Washington, DC (January 6, 2007)- Adolescent girls who live within one-half mile of a public park are significantly more physically active than other girls, according to a RAND Corporation study issued today.
In the wake of growing national concern about increasing rates of obesity and health problems brought about by Americans’ diets and sedentary lifestyles, the study findings could have implications for both males and females in other age groups as well, said Deborah A. Cohen, a senior natural scientist at RAND and lead author of the study.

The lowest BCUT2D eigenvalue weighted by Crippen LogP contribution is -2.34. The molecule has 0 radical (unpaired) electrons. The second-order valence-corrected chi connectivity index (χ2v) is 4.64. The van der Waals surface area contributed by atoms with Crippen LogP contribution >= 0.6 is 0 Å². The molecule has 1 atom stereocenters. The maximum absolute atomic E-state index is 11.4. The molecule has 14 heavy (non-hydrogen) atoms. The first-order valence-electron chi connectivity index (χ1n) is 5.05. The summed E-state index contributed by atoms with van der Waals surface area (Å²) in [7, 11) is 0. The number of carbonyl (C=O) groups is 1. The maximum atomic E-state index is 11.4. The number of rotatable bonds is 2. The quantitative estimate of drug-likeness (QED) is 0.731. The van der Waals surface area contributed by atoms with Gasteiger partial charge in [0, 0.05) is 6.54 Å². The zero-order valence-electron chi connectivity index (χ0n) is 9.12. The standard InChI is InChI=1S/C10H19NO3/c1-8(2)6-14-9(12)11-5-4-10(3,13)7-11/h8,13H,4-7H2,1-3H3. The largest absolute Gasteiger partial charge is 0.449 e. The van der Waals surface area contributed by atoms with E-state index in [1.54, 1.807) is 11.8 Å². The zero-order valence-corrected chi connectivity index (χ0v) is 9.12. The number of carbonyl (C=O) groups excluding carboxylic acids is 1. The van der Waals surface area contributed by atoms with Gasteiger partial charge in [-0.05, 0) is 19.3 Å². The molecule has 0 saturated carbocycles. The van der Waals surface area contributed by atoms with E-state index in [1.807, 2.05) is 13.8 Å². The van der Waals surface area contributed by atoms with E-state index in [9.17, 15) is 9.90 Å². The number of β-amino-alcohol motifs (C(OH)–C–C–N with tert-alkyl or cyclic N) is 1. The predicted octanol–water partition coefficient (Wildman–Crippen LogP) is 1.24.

“Neighborhood and community parks are strongly associated with physical activity,” Cohen said. “If girls become more active when they live close to a public park, further research may show the same thing happening to others in a neighborhood. It could be that just having a park in the neighborhood creates a setting where physical activity is normal part of daily life.”
The RAND Health study appears in the November issue of the journal Pediatrics and is titled “Public Parks and Physical Activity Among Adolescent Girls.” RAND is a nonprofit research organization. RAND Health is the nation’s largest independent health policy research program, with a broad research portfolio that focuses on health care quality, costs and delivery, among other topics.
For more information, visit RAND Health.
Read the complete article, Public Parks and Physical Activity Among Adolescent Girls. (PDF)